Chapter 1. The Ceph architecture
Red Hat Ceph Storage cluster is a distributed data object store designed to provide excellent performance, reliability and scalability. Distributed object stores are the future of storage, because they accommodate unstructured data, and because clients can use modern object interfaces and legacy interfaces simultaneously.
- APIs in many languages (C/C++, Java, Python)
- RESTful interfaces (S3/Swift)
- Block device interface
- Filesystem interface
The power of Red Hat Ceph Storage cluster can transform your organization’s IT infrastructure and your ability to manage vast amounts of data, especially for cloud computing platforms like RHEL OSP. Red Hat Ceph Storage cluster delivers extraordinary scalability–thousands of clients accessing petabytes to exabytes of data and beyond.
At the heart of every Ceph deployment is the Red Hat Ceph Storage cluster. It consists of three types of daemons:
- Ceph OSD Daemon: Ceph OSDs store data on behalf of Ceph clients. Additionally, Ceph OSDs utilize the CPU, memory and networking of Ceph nodes to perform data replication, erasure coding, rebalancing, recovery, monitoring and reporting functions.
- Ceph Monitor: A Ceph Monitor maintains a master copy of the Red Hat Ceph Storage cluster map with the current state of the Red Hat Ceph Storage cluster. Monitors require high consistency, and use Paxos to ensure agreement about the state of the Red Hat Ceph Storage cluster.
- Ceph Manager: The Ceph Manager maintains detailed information about placement groups, process metadata and host metadata in lieu of the Ceph Monitor—significantly improving performance at scale. The Ceph Manager handles execution of many of the read-only Ceph CLI queries, such as placement group statistics. The Ceph Manager also provides the RESTful monitoring APIs.
Ceph client interfaces read data from and write data to the Red Hat Ceph Storage cluster. Clients need the following data to communicate with the Red Hat Ceph Storage cluster:
The Ceph configuration file, or the cluster name (usually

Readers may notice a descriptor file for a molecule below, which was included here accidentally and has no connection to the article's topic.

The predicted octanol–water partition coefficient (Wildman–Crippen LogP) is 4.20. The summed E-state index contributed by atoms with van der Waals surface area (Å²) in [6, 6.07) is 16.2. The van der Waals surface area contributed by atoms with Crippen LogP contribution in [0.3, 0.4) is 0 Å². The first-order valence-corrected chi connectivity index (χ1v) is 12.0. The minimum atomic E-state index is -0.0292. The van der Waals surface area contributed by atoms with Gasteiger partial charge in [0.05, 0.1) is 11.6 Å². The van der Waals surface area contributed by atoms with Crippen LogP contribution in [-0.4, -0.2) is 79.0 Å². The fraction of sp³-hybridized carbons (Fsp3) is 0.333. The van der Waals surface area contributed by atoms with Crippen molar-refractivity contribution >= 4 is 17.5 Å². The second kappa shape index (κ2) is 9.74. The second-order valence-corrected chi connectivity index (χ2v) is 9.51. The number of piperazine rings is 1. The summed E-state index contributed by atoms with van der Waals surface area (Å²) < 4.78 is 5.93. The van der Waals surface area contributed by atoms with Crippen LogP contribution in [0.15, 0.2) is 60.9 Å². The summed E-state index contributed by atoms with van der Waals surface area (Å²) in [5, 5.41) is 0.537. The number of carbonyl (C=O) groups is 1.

ceph) and the monitor address
- The pool name
- The user name and the path to the secret key.
Ceph clients maintain object IDs and the pool names where they store the objects. However, they do not need to maintain an object-to-OSD index or communicate with a centralized object index to look up object locations. To store and retrieve data, Ceph clients access a Ceph Monitor and retrieve the latest copy of the Red Hat Ceph Storage cluster map. Then, Ceph clients provide an object name and pool name to
librados, which computes an object’s placement group and the primary OSD for storing and retrieving data using the CRUSH (Controlled Replication Under Scalable Hashing) algorithm. The Ceph client connects to the primary OSD where it may perform read and write operations. There is no intermediary server, broker or bus between the client and the OSD.
When an OSD stores data, it receives data from a Ceph client—whether the client is a Ceph Block Device, a Ceph Object Gateway, a Ceph Filesystem or another interface—and it stores the data as an object.
An object ID is unique across the entire cluster, not just an OSD’s storage media.
Ceph OSDs store all data as objects in a flat namespace. There are no hierarchies of directories. An object has a cluster-wide unique identifier, binary data, and metadata consisting of a set of name/value pairs.
Ceph clients define the semantics for the client’s data format. For example, the Ceph block device maps a block device image to a series of objects stored across the cluster.
Objects consisting of a unique ID, data, and name/value paired metadata can represent both structured and unstructured data, as well as legacy and leading edge data storage interfaces.